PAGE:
3D printing, now in living color!
By combining three colors, the Stratasys printer offers a palette consisting of hundreds of shades
Computerworld - Industrial 3D printer manufacturer Stratasys today announced what it called the world's first multi-color, multi-material printer capable of making objects of hard, soft and flexible polymers.
Stratasys' Objet500 Connex3 Color Multi-material 3D Printer features a triple-jet technology that combines droplets of three base materials to produce parts with virtually unlimited combinations of rigid, flexible and transparent color materials in a single print run.
Previously, manufacturers could print multi-colored parts using many different materials and assemble them after completion. Stratasys' new printer ushers in an all-in-one technology that speeds production by combining the materials at the print head.
"This ability to achieve the characteristics of an assembled part without assembly or painting is a significant time-saver," Stratasys said in a statement. "It helps product manufacturers validate designs and make good decisions earlier before committing to manufacturing, and bring products to market faster."
When available in the second quarter of this year, the printer will sell for around $330,000, according to Joe Hiemenz, a Stratasys spokesperson.
"A single machine will do everything. You can literally get hundreds of colors and hundreds of material formulas out of this one machine. They can mix together," Hiemenz said. "You can build a part that's solid plastic and rubber and transparent and various colors all on the same build. This is like no other machine before."
Trek Bicycle in Waterloo, Wisc. is currently beta testing the Objet500 Connex3 printer for creating accessories such as bike chain stay guards and handlebar grips prior to actual production.
Mike Zeigle, manager of Trek's prototype development group, said the multi-material printer changed the way the company manufactures, augmenting its "traditional, time-consuming CNC processes with fast, iterative and realistic prototyping and functional testing.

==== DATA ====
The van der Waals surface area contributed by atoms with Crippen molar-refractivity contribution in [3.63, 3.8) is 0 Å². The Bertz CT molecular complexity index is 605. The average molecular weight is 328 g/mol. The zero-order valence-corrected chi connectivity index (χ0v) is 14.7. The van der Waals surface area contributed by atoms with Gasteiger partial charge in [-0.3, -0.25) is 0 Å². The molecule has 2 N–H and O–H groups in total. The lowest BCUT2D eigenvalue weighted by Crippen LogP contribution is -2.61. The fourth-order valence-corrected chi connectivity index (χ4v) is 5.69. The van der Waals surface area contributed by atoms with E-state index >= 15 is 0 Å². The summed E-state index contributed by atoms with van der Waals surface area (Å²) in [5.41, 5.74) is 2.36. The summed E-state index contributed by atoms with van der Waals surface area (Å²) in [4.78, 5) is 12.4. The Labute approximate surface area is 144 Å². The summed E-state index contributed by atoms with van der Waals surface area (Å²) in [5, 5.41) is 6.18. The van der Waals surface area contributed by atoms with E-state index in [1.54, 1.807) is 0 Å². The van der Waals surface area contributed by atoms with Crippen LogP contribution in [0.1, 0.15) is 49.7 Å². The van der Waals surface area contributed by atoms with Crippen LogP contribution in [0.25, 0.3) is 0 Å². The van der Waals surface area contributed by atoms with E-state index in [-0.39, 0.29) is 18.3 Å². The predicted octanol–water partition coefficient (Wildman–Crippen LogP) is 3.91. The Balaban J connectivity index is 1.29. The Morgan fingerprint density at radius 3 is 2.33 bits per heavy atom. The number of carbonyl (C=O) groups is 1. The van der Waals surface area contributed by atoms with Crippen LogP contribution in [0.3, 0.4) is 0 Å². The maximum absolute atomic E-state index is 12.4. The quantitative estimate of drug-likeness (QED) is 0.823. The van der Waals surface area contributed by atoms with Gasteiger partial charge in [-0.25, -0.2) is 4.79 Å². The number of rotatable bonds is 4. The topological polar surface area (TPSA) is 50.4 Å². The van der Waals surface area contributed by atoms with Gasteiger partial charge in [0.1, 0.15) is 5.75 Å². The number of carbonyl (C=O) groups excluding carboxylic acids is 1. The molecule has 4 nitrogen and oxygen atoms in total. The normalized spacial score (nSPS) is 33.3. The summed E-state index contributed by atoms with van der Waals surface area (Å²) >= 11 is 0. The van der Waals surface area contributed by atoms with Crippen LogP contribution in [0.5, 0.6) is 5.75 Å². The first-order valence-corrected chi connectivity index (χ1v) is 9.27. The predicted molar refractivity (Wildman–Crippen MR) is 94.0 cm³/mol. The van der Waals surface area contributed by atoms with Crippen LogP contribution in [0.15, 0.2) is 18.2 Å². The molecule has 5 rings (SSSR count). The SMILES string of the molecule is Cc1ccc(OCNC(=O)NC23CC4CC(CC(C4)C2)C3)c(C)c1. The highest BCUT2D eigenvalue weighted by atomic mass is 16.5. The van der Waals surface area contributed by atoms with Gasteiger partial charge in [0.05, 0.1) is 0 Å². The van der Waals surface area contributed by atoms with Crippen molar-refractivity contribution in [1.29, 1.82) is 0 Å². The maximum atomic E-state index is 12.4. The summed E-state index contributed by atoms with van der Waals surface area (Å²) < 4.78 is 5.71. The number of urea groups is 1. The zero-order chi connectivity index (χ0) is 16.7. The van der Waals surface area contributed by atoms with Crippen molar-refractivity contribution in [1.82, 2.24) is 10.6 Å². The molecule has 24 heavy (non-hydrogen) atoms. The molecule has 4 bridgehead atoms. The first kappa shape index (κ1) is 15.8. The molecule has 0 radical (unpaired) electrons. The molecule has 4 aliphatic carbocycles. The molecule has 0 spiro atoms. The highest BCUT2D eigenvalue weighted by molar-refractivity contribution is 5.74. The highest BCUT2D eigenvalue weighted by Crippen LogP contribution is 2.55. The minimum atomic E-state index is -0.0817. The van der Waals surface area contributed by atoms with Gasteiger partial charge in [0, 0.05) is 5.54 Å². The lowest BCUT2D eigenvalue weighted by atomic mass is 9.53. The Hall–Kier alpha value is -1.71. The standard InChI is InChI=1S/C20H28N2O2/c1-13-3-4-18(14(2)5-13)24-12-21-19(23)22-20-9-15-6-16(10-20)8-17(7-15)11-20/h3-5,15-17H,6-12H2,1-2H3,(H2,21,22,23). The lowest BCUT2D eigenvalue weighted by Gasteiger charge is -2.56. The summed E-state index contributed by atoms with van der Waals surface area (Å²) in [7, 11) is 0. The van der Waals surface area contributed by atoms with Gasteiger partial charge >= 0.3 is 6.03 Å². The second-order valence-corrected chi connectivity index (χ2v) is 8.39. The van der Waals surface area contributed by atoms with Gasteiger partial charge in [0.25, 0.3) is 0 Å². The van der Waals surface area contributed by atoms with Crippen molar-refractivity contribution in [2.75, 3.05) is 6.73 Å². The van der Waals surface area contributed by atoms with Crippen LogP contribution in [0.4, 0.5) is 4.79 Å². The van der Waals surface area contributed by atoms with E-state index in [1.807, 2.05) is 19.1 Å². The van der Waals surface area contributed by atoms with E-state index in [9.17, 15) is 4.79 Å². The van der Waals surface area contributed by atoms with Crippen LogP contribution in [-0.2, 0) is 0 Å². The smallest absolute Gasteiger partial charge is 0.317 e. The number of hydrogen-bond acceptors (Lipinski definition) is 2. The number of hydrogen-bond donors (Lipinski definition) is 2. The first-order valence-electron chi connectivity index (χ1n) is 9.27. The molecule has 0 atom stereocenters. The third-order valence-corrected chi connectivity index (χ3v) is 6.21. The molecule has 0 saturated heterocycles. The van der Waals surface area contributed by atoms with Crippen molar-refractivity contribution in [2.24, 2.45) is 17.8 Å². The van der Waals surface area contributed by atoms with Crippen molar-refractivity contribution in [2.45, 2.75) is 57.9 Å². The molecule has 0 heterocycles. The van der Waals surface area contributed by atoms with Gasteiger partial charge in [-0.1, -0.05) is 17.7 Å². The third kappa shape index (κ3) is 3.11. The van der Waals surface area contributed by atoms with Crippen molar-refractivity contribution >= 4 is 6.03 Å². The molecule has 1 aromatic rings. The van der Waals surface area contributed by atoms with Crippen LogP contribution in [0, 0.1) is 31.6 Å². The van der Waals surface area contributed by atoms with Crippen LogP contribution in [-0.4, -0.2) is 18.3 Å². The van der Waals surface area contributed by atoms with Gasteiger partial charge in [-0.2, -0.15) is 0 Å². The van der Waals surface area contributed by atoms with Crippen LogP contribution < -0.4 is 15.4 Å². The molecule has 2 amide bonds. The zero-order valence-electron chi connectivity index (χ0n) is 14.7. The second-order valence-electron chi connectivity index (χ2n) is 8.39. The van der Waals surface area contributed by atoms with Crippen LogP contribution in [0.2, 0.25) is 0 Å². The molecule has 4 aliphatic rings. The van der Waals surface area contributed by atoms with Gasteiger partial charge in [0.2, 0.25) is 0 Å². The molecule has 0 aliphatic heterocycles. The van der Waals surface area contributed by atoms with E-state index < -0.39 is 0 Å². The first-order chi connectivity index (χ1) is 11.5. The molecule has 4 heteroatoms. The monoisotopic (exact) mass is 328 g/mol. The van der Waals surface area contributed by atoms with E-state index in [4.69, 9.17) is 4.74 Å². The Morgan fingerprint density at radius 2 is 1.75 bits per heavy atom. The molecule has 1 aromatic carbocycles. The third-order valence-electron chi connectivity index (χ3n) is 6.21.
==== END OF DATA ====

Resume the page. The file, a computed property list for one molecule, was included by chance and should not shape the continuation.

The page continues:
"Now we produce bicycle parts that look and feel like production parts," Zeigle said. "We are particularly excited about 3D printing our models directly in color. This gives our designers the ability to graphically display color contact pressure map data on rider contact parts like seats and grips."
Stratasys offers three colors in the new printer that are similar to 2D inkjet colors: VeroCyan, VeroMagenta and VeroYello. By combining the colors at the printer head, the Objet500 Connex3 can produce hundreds of shades.
Stratasys has for years had a range of photopolymer materials, including digital materials as well as rigid, rubber-like, transparent and high-temperature materials to simulate standard and high temperature engineering plastics. The company said a new "flexible" color polymer is also a first for the 3D printing industry.
The Objet500 Connex3 printer also features six palettes for new rubber-like Tango colors, ranging from opaque to transparent colors in various shore values use in the automotive, consumer, sporting goods and fashion markets.
"The Objet500 Connex3 Color Multi-material 3D Printer produces models and parts using photopolymers in vivid colors so you can create colorful models from investigating concepts to pre-production pilot runs," said Igal Zeitun, Stratasys' vice president of product marketing and sales operations.
Stratasys said the Objet500 Connex3 is ideal for high-capacity production. Print jobs can run with about 30 kilograms of resin print cycle. The new printer can produce objects with layers as fine as 16 microns in thickness for fine detail.
Lucas Mearian covers consumer data storage, consumerization of IT, mobile device management, renewable energy, telematics/car tech and entertainment tech for Computerworld. Follow Lucas on Twitter at @lucasmearian or subscribe to Lucas's RSS feed . His e-mail address is firstname.lastname@example.org.
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